Social Media Filters and the Search for Perfection

Dawn O'Shea

March 15, 2021

A new report from the University of London's Gender and Sexualities Research Centre says young women in the UK feel under constant scrutiny, causing anxiety and distress.

The report - Changing the Perfect Picture: Smartphones, Social Media and Appearance Pressures - is based on research with 175 young women and nonbinary people in the UK aged 18-30 years.

Author of the report, Professor Rosalind Gill at City, University of London, said: "A critique of perfection ran through the research like a bass track, with young people telling me that they feel overwhelmed by images that are 'too perfect'.”

The report raises particular issues about how appearance standards are narrowing and how the affordances of smartphones (e.g., magnification and screenshotting), together with editing and filtering apps like Facetune, are contributing towards a society in which young people feel under constant forensic scrutiny by their peers.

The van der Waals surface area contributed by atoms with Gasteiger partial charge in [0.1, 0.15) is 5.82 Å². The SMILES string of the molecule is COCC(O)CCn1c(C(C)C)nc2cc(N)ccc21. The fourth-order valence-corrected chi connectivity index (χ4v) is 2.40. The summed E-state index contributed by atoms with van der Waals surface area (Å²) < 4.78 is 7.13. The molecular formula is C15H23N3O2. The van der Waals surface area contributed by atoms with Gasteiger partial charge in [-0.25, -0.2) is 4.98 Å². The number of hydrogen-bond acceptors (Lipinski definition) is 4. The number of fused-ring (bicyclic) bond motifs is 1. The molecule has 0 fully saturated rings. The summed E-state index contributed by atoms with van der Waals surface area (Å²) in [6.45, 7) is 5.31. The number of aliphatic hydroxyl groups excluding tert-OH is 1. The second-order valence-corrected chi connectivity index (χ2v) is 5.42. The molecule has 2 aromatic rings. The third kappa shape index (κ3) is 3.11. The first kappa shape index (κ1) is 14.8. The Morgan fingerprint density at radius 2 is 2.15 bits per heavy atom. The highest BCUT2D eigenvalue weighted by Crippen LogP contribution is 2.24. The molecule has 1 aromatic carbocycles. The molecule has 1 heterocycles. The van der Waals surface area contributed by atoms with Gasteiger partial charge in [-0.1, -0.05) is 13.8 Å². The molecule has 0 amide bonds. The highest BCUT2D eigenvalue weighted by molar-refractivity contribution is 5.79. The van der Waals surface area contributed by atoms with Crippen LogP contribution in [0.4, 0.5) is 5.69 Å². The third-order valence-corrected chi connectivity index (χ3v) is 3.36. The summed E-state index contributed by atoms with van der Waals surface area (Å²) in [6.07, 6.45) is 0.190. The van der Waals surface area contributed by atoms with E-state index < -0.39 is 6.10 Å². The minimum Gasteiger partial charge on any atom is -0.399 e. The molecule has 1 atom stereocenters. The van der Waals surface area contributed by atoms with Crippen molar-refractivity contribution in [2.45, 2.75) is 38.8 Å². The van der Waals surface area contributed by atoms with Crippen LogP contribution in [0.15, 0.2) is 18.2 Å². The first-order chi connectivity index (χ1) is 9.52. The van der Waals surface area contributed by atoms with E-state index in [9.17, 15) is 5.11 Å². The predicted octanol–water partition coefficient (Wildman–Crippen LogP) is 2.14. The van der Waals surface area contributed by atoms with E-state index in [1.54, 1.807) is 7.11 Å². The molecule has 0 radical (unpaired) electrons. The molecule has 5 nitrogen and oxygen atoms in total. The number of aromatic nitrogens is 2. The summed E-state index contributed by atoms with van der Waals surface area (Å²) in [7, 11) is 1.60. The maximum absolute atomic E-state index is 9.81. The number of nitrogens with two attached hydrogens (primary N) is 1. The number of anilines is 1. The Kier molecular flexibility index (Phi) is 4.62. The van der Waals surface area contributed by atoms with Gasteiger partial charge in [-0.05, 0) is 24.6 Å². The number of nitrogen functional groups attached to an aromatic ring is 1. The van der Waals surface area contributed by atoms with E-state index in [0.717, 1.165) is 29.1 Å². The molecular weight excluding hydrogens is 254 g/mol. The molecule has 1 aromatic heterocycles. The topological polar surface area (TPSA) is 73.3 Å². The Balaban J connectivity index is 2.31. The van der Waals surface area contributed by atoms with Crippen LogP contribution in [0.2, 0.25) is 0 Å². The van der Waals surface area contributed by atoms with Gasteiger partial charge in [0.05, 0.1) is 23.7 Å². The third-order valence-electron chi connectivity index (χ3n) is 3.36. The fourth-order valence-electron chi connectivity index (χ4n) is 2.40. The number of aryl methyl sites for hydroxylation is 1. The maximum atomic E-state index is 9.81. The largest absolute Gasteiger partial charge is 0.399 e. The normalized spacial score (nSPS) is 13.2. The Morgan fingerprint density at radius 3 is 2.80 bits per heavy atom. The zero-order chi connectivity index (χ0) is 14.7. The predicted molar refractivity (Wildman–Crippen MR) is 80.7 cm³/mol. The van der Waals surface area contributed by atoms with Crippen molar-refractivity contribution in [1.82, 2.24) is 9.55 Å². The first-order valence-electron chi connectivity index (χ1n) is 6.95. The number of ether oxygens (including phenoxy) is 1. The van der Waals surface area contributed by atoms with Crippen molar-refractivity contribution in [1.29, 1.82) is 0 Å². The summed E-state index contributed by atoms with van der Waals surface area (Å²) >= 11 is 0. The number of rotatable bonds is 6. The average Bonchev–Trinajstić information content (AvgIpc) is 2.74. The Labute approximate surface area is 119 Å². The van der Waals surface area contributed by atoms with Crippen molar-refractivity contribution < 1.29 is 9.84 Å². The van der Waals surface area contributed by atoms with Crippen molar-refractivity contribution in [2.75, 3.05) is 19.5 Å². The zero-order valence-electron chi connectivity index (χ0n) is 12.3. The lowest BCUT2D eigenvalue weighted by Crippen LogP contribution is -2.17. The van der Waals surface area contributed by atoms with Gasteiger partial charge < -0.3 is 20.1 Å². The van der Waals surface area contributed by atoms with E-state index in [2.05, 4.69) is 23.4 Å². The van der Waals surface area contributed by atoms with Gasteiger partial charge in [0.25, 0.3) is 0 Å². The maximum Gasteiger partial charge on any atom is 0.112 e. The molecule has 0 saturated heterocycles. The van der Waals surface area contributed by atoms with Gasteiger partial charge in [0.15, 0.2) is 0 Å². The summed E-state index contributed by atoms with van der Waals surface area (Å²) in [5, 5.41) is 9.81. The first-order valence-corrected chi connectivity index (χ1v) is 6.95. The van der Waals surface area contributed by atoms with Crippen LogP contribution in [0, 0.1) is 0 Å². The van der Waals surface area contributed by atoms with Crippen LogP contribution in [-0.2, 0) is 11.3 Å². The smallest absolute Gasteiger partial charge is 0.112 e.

Ninety per cent of women reported using a filter or editing their photos before posting to even out their skin tone, reshape their jaw or nose, shave off weight, brighten or bronze their skin and whiten their teeth.

Young women in the study also described regularly seeing advertisements or push notifications for cosmetic procedures - particularly for teeth whitening; lip fillers; and surgery to enhance bottom, breasts or nose.

Professor Gill said: "With nearly 100 million photos posted every single day on Instagram alone, we have never been such a visually dominated society."

"Posting on social media can produce the intense pleasure of 'getting likes' and appreciative attention, but it is also a source of huge anxiety for most young women."

"I was struck by young women saying to me again and again: 'I feel judged'."

A summary report has been submitted to the Government Equalities Office's Inquiry into Body Image.

This article originally appeared on Univadis, part of the Medscape Professional Network.


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